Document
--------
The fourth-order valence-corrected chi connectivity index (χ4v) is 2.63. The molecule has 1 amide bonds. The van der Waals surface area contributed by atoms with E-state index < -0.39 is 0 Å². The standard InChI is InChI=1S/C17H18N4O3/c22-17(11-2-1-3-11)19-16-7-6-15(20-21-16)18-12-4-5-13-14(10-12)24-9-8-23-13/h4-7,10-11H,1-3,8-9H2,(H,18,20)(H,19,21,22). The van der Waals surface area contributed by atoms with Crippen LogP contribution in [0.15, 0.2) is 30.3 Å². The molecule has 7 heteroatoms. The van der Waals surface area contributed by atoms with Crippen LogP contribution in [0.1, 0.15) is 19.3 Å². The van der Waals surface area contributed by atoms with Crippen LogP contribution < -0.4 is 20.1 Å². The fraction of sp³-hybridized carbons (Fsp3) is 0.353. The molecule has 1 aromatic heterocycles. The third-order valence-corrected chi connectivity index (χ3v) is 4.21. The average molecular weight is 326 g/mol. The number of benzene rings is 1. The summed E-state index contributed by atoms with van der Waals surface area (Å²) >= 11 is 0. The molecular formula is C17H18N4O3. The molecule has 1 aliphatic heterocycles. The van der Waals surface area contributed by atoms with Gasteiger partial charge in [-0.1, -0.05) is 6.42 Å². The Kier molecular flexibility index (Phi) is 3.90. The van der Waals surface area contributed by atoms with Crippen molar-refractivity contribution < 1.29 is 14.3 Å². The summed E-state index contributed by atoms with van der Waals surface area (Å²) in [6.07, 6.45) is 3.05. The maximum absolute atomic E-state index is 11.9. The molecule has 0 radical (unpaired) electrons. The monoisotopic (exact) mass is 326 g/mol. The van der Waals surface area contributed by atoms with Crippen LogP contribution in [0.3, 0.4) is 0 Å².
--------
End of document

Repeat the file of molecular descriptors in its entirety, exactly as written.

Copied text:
The fourth-order valence-corrected chi connectivity index (χ4v) is 2.63. The molecule has 1 amide bonds. The van der Waals surface area contributed by atoms with E-state index < -0.39 is 0 Å². The standard InChI is InChI=1S/C17H18N4O3/c22-17(11-2-1-3-11)19-16-7-6-15(20-21-16)18-12-4-5-13-14(10-12)24-9-8-23-13/h4-7,10-11H,1-3,8-9H2,(H,18,20)(H,19,21,22). The van der Waals surface area contributed by atoms with Crippen LogP contribution in [0.15, 0.2) is 30.3 Å². The molecule has 7 heteroatoms. The van der Waals surface area contributed by atoms with Crippen LogP contribution in [0.1, 0.15) is 19.3 Å². The van der Waals surface area contributed by atoms with Crippen LogP contribution < -0.4 is 20.1 Å². The fraction of sp³-hybridized carbons (Fsp3) is 0.353. The molecule has 1 aromatic heterocycles. The third-order valence-corrected chi connectivity index (χ3v) is 4.21. The average molecular weight is 326 g/mol. The number of benzene rings is 1. The summed E-state index contributed by atoms with van der Waals surface area (Å²) >= 11 is 0. The molecular formula is C17H18N4O3. The molecule has 1 aliphatic heterocycles. The van der Waals surface area contributed by atoms with Gasteiger partial charge in [-0.1, -0.05) is 6.42 Å². The Kier molecular flexibility index (Phi) is 3.90. The van der Waals surface area contributed by atoms with Crippen molar-refractivity contribution < 1.29 is 14.3 Å². The summed E-state index contributed by atoms with van der Waals surface area (Å²) in [6.07, 6.45) is 3.05. The maximum absolute atomic E-state index is 11.9. The molecule has 0 radical (unpaired) electrons. The monoisotopic (exact) mass is 326 g/mol. The van der Waals surface area contributed by atoms with Crippen LogP contribution in [0.3, 0.4) is 0 Å².